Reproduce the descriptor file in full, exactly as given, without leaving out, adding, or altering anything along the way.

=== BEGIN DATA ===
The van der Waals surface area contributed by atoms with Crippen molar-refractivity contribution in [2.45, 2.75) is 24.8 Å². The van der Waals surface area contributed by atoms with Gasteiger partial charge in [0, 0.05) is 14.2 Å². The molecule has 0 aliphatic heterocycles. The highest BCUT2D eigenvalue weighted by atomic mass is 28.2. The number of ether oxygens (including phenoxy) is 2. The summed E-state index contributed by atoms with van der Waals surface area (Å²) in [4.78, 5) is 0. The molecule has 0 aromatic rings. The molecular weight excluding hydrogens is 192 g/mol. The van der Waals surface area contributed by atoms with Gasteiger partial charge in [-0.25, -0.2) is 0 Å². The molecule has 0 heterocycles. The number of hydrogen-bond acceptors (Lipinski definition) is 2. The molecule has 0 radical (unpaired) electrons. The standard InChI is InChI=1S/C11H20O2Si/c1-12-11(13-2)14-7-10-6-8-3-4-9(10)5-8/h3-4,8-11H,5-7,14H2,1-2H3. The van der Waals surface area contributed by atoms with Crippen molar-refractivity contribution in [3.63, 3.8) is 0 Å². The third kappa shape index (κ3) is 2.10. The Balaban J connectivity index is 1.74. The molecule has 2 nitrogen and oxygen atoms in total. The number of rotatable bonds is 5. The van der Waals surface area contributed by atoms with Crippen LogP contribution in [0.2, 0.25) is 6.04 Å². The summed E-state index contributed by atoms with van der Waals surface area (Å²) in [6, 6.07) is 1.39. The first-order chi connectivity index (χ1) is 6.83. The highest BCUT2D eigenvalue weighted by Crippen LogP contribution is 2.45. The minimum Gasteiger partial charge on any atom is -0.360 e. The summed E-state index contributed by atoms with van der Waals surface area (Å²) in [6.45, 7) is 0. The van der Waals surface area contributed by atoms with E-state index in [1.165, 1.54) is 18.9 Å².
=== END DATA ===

The van der Waals surface area contributed by atoms with Crippen molar-refractivity contribution in [2.45, 2.75) is 24.8 Å². The van der Waals surface area contributed by atoms with Gasteiger partial charge in [0, 0.05) is 14.2 Å². The molecule has 0 aliphatic heterocycles. The highest BCUT2D eigenvalue weighted by atomic mass is 28.2. The number of ether oxygens (including phenoxy) is 2. The summed E-state index contributed by atoms with van der Waals surface area (Å²) in [4.78, 5) is 0. The molecule has 0 aromatic rings. The molecular weight excluding hydrogens is 192 g/mol. The van der Waals surface area contributed by atoms with Gasteiger partial charge in [-0.25, -0.2) is 0 Å². The molecule has 0 heterocycles. The number of hydrogen-bond acceptors (Lipinski definition) is 2. The molecule has 0 radical (unpaired) electrons. The standard InChI is InChI=1S/C11H20O2Si/c1-12-11(13-2)14-7-10-6-8-3-4-9(10)5-8/h3-4,8-11H,5-7,14H2,1-2H3. The van der Waals surface area contributed by atoms with Crippen molar-refractivity contribution in [3.63, 3.8) is 0 Å². The third kappa shape index (κ3) is 2.10. The Balaban J connectivity index is 1.74. The molecule has 2 nitrogen and oxygen atoms in total. The number of rotatable bonds is 5. The van der Waals surface area contributed by atoms with Crippen LogP contribution in [0.2, 0.25) is 6.04 Å². The summed E-state index contributed by atoms with van der Waals surface area (Å²) in [6, 6.07) is 1.39. The first-order chi connectivity index (χ1) is 6.83. The highest BCUT2D eigenvalue weighted by Crippen LogP contribution is 2.45. The minimum Gasteiger partial charge on any atom is -0.360 e. The summed E-state index contributed by atoms with van der Waals surface area (Å²) in [6.45, 7) is 0. The van der Waals surface area contributed by atoms with E-state index in [1.165, 1.54) is 18.9 Å².